By Chiqui Cartagena
Next week’s NGLC conference promises to elevate the conversation
The Census reported data on the last eight remaining states at the end of March. And although the data that has already been released over the past several months has garnered plenty of media coverage, the real story on the impact of the 2010 Census has yet to come.
Over the next several months, researchers and marketers will have the opportunity to really digest the data and analyze it to see how it should impact marketing efforts. For the first time ever, the Census will be using the American Community Survey data to release small area data, which will allow marketers to really see the impact of the census on the local level. To nobody’s surprise, Census officials are saying that one of the big stories the 2010 Census is the growth of Hispanics.
Robert Groves, director of the U.S. Census Bureau recently summed it up like this: “This is the big headline of the Census, in both size and scope: the Hispanic population has dispersed throughout the country. Second, we are starting to a see growth in suburban areas of minority populations. Finally, the continuation of a huge demographic pattern, the gradual movement from Northeast and Midwest to the South and West.”
Next week NGLC will host its fourth conference on the New Generation Latino. The event is already sold out, but you can still sign up to view the webcast. I commend David Chitel for shining the light on a very important point that often get’s lost in the conversation about the Hispanic market. No, it’s not the issue of language; it’s the issue of fair share.
Let me address the language issue first. What NGLC has effectively done over the years is to say, “hey some Latinos, especially younger ones, are more bilingual, so in order to attract them media companies must create more culturally relevant programming.” The knee jerk reaction is: “aha, we need to do more in English! The reality, however, is that cultural relevance must happen in both languages.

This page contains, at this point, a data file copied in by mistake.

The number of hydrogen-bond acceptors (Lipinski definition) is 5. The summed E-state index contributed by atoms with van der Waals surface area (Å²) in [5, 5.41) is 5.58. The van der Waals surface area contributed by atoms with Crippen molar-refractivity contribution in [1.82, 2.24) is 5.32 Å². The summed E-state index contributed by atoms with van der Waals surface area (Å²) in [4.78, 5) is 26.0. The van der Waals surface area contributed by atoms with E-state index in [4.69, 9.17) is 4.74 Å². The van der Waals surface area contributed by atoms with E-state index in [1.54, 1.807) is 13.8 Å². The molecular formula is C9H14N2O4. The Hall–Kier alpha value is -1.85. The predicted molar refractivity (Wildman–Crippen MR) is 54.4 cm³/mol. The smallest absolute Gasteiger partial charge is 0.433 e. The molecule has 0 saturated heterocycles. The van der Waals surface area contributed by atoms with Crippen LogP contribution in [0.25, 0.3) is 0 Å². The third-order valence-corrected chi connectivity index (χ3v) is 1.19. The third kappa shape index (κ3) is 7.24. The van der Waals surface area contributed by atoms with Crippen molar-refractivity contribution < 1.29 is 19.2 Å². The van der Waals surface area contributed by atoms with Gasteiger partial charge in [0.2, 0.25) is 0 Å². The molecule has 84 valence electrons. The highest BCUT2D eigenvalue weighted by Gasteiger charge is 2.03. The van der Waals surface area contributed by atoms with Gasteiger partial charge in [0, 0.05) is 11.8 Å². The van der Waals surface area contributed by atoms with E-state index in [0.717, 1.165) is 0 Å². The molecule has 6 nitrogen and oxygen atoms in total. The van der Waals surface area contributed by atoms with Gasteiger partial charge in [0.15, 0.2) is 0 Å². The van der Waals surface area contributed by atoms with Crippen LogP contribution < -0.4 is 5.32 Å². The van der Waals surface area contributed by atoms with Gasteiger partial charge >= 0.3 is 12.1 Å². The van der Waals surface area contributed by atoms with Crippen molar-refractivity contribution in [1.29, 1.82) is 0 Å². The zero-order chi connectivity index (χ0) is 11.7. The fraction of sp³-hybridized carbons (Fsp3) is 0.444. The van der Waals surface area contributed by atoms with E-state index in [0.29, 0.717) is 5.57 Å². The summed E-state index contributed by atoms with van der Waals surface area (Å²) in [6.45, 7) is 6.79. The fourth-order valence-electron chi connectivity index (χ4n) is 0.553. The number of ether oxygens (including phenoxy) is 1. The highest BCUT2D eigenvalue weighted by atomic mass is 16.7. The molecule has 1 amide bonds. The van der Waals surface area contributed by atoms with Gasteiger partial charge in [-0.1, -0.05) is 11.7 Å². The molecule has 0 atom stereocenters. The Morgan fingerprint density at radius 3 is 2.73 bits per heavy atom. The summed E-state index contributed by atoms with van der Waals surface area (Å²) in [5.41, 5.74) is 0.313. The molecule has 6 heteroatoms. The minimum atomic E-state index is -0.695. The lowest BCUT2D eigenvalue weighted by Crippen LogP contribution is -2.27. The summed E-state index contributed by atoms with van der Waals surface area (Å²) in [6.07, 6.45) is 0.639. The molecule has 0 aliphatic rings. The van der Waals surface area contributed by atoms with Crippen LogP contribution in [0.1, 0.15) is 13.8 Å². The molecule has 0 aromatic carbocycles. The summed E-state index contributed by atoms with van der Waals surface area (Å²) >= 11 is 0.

There have been English-language programming options in the Hispanic market for at least a decade (SiTV – or should I say Nuvo, Mun2, etc…) and we can expect more options in English targeting Latinos in the years to come. That should surprise nobody either. But how do you explain the huge growth of young, bilingual viewers both on Univision and Telemundo? Good, culturally relevant and engaging programming. Period. So we who toil in the Hispanic market must stop bickering over Spanish vs. English issue. The truth is that it should be both!
Now we should focus our attention on the real problem facing Hispanic marketing, which is the issue of getting our “fair share” of advertising budgets in the United States. And this is the issue I hope gets a lot of attention next week at NGLC. Mr. Chitel argues that currently about $6 Billion is allocated to US Hispanic marketing efforts (90% of which are spent in Spanish-language media). That figure, however, represents only 5% of the total advertising spend in the US, which was about $117 Billion in 2009.
“Rather than focusing on how the $6 billion pie is going to be divided up and doled out, our position is that we should focus on the much larger $117 billion pie and question why more dollars are not earmarked for U.S. Hispanics as a whole. At last check, we’ve been short-changed about $12 billion to get our total market ‘fair share,’ says Chitel.”
You can question the numbers, but you can’t question the point: Hispanic media companies are not getting their “fair share” of advertising dollars in the US. And the only way we are going to get closer to what we deserve is by working together to “elevate the conversation” about the whole Hispanic market.